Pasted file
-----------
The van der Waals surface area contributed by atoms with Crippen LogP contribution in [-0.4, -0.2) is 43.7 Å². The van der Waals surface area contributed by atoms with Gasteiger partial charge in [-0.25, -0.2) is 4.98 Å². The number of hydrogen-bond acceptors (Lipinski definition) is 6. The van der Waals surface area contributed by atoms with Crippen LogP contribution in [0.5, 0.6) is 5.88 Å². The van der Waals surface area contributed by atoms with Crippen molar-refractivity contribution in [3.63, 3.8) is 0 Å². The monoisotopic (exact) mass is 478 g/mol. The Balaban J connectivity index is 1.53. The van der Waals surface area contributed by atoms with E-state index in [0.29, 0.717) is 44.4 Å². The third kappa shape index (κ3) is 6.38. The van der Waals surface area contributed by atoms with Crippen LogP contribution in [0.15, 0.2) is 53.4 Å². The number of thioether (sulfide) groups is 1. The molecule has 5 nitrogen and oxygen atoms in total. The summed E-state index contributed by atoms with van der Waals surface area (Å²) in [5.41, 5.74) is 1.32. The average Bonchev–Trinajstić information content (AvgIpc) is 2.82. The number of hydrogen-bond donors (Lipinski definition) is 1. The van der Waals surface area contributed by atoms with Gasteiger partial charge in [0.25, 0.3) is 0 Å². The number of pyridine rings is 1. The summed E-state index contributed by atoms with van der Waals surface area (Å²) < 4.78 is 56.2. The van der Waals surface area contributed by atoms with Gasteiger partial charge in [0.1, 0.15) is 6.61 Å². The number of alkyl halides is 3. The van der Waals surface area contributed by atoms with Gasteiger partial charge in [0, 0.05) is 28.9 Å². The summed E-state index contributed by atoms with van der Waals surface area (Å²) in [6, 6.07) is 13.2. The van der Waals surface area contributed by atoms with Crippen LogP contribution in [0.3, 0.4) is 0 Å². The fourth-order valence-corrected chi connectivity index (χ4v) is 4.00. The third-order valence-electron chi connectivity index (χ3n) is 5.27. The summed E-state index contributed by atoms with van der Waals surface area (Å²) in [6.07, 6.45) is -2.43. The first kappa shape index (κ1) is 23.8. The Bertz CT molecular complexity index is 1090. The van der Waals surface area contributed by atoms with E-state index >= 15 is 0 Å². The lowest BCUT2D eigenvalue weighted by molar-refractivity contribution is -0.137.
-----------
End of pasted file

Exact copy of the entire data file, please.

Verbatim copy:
The van der Waals surface area contributed by atoms with Crippen LogP contribution in [-0.4, -0.2) is 43.7 Å². The van der Waals surface area contributed by atoms with Gasteiger partial charge in [-0.25, -0.2) is 4.98 Å². The number of hydrogen-bond acceptors (Lipinski definition) is 6. The van der Waals surface area contributed by atoms with Crippen LogP contribution in [0.5, 0.6) is 5.88 Å². The van der Waals surface area contributed by atoms with Crippen molar-refractivity contribution in [3.63, 3.8) is 0 Å². The monoisotopic (exact) mass is 478 g/mol. The Balaban J connectivity index is 1.53. The van der Waals surface area contributed by atoms with E-state index in [0.29, 0.717) is 44.4 Å². The third kappa shape index (κ3) is 6.38. The van der Waals surface area contributed by atoms with Crippen LogP contribution in [0.15, 0.2) is 53.4 Å². The number of thioether (sulfide) groups is 1. The molecule has 5 nitrogen and oxygen atoms in total. The summed E-state index contributed by atoms with van der Waals surface area (Å²) in [5.41, 5.74) is 1.32. The average Bonchev–Trinajstić information content (AvgIpc) is 2.82. The number of hydrogen-bond donors (Lipinski definition) is 1. The van der Waals surface area contributed by atoms with Gasteiger partial charge in [0.25, 0.3) is 0 Å². The number of pyridine rings is 1. The summed E-state index contributed by atoms with van der Waals surface area (Å²) < 4.78 is 56.2. The van der Waals surface area contributed by atoms with Gasteiger partial charge in [0.1, 0.15) is 6.61 Å². The number of alkyl halides is 3. The van der Waals surface area contributed by atoms with Gasteiger partial charge in [0, 0.05) is 28.9 Å². The summed E-state index contributed by atoms with van der Waals surface area (Å²) in [6, 6.07) is 13.2. The van der Waals surface area contributed by atoms with Crippen LogP contribution in [0.3, 0.4) is 0 Å². The fourth-order valence-corrected chi connectivity index (χ4v) is 4.00. The third-order valence-electron chi connectivity index (χ3n) is 5.27. The summed E-state index contributed by atoms with van der Waals surface area (Å²) in [6.07, 6.45) is -2.43. The first kappa shape index (κ1) is 23.8. The Bertz CT molecular complexity index is 1090. The van der Waals surface area contributed by atoms with E-state index >= 15 is 0 Å². The lowest BCUT2D eigenvalue weighted by molar-refractivity contribution is -0.137.